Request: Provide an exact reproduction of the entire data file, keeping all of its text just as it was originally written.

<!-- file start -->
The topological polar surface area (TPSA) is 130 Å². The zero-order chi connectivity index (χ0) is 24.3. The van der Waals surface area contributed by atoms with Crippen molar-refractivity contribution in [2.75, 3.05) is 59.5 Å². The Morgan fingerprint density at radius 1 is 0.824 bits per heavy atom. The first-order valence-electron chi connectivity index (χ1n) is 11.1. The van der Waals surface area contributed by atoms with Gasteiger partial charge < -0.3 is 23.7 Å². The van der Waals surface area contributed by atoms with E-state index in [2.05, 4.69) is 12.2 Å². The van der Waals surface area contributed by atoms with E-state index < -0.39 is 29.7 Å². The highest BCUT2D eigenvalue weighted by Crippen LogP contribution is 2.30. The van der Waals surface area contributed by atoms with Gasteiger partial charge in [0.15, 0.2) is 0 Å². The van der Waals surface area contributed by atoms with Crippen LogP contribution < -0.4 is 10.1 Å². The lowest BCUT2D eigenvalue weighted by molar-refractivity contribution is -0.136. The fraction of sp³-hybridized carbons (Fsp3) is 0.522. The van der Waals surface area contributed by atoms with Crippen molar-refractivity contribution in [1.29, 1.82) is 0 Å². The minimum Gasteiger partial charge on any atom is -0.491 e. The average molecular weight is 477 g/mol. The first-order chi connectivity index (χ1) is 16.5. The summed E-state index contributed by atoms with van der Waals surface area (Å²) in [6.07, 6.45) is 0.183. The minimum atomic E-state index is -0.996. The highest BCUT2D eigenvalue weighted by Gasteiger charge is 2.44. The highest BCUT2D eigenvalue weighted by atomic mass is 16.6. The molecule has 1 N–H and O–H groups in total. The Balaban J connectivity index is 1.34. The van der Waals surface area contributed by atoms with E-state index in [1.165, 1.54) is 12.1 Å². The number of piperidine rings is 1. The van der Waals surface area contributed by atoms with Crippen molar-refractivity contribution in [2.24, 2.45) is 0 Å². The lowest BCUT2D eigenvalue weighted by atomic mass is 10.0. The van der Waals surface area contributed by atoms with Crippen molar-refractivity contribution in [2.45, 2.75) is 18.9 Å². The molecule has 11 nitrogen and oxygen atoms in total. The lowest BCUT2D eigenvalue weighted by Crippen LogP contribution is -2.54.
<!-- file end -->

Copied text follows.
The topological polar surface area (TPSA) is 130 Å². The zero-order chi connectivity index (χ0) is 24.3. The van der Waals surface area contributed by atoms with Crippen molar-refractivity contribution in [2.75, 3.05) is 59.5 Å². The Morgan fingerprint density at radius 1 is 0.824 bits per heavy atom. The first-order valence-electron chi connectivity index (χ1n) is 11.1. The van der Waals surface area contributed by atoms with Gasteiger partial charge < -0.3 is 23.7 Å². The van der Waals surface area contributed by atoms with E-state index in [2.05, 4.69) is 12.2 Å². The van der Waals surface area contributed by atoms with E-state index < -0.39 is 29.7 Å². The highest BCUT2D eigenvalue weighted by Crippen LogP contribution is 2.30. The van der Waals surface area contributed by atoms with Gasteiger partial charge in [0.15, 0.2) is 0 Å². The van der Waals surface area contributed by atoms with Crippen LogP contribution < -0.4 is 10.1 Å². The lowest BCUT2D eigenvalue weighted by molar-refractivity contribution is -0.136. The fraction of sp³-hybridized carbons (Fsp3) is 0.522. The van der Waals surface area contributed by atoms with Crippen molar-refractivity contribution in [1.29, 1.82) is 0 Å². The minimum Gasteiger partial charge on any atom is -0.491 e. The average molecular weight is 477 g/mol. The first-order chi connectivity index (χ1) is 16.5. The summed E-state index contributed by atoms with van der Waals surface area (Å²) in [6.07, 6.45) is 0.183. The minimum atomic E-state index is -0.996. The highest BCUT2D eigenvalue weighted by Gasteiger charge is 2.44. The highest BCUT2D eigenvalue weighted by atomic mass is 16.6. The molecule has 1 N–H and O–H groups in total. The Balaban J connectivity index is 1.34. The van der Waals surface area contributed by atoms with E-state index in [1.165, 1.54) is 12.1 Å². The number of piperidine rings is 1. The van der Waals surface area contributed by atoms with Crippen molar-refractivity contribution in [2.24, 2.45) is 0 Å². The lowest BCUT2D eigenvalue weighted by atomic mass is 10.0. The van der Waals surface area contributed by atoms with Crippen molar-refractivity contribution in [2.45, 2.75) is 18.9 Å². The molecule has 11 nitrogen and oxygen atoms in total. The lowest BCUT2D eigenvalue weighted by Crippen LogP contribution is -2.54.